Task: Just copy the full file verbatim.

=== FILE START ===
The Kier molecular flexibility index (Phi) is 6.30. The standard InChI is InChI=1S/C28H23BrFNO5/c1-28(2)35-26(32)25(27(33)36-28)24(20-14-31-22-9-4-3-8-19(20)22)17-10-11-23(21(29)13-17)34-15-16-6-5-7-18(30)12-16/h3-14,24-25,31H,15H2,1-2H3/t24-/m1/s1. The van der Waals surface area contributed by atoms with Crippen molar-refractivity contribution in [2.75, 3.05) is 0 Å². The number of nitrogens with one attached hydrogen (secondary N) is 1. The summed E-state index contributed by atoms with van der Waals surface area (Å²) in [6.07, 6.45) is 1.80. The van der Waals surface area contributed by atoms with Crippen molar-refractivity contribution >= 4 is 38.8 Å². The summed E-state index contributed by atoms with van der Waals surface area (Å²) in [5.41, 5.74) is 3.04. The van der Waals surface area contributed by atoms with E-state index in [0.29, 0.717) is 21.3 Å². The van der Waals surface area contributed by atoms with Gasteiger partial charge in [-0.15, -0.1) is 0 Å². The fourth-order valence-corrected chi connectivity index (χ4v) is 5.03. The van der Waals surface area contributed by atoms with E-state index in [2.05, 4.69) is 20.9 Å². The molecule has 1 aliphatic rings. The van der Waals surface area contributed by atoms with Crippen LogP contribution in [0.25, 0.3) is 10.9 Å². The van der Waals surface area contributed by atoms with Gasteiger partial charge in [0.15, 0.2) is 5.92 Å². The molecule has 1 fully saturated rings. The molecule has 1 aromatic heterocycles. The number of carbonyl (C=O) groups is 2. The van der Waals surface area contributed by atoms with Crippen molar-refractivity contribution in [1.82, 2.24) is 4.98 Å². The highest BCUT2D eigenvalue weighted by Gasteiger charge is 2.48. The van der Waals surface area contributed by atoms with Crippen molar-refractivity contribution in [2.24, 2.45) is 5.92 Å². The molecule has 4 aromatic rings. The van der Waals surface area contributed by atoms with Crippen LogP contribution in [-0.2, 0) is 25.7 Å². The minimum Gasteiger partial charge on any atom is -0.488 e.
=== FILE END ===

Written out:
The Kier molecular flexibility index (Phi) is 6.30. The standard InChI is InChI=1S/C28H23BrFNO5/c1-28(2)35-26(32)25(27(33)36-28)24(20-14-31-22-9-4-3-8-19(20)22)17-10-11-23(21(29)13-17)34-15-16-6-5-7-18(30)12-16/h3-14,24-25,31H,15H2,1-2H3/t24-/m1/s1. The van der Waals surface area contributed by atoms with Crippen molar-refractivity contribution in [2.75, 3.05) is 0 Å². The number of nitrogens with one attached hydrogen (secondary N) is 1. The summed E-state index contributed by atoms with van der Waals surface area (Å²) in [6.07, 6.45) is 1.80. The van der Waals surface area contributed by atoms with Crippen molar-refractivity contribution >= 4 is 38.8 Å². The summed E-state index contributed by atoms with van der Waals surface area (Å²) in [5.41, 5.74) is 3.04. The van der Waals surface area contributed by atoms with E-state index in [0.29, 0.717) is 21.3 Å². The van der Waals surface area contributed by atoms with Gasteiger partial charge in [-0.15, -0.1) is 0 Å². The fourth-order valence-corrected chi connectivity index (χ4v) is 5.03. The van der Waals surface area contributed by atoms with E-state index in [2.05, 4.69) is 20.9 Å². The molecule has 1 aliphatic rings. The van der Waals surface area contributed by atoms with Crippen LogP contribution in [0.25, 0.3) is 10.9 Å². The van der Waals surface area contributed by atoms with Gasteiger partial charge in [0.15, 0.2) is 5.92 Å². The molecule has 1 fully saturated rings. The molecule has 1 aromatic heterocycles. The number of carbonyl (C=O) groups is 2. The van der Waals surface area contributed by atoms with Crippen molar-refractivity contribution in [1.82, 2.24) is 4.98 Å². The highest BCUT2D eigenvalue weighted by Gasteiger charge is 2.48. The van der Waals surface area contributed by atoms with Crippen molar-refractivity contribution in [2.24, 2.45) is 5.92 Å². The molecule has 4 aromatic rings. The van der Waals surface area contributed by atoms with Crippen LogP contribution in [-0.2, 0) is 25.7 Å². The minimum Gasteiger partial charge on any atom is -0.488 e.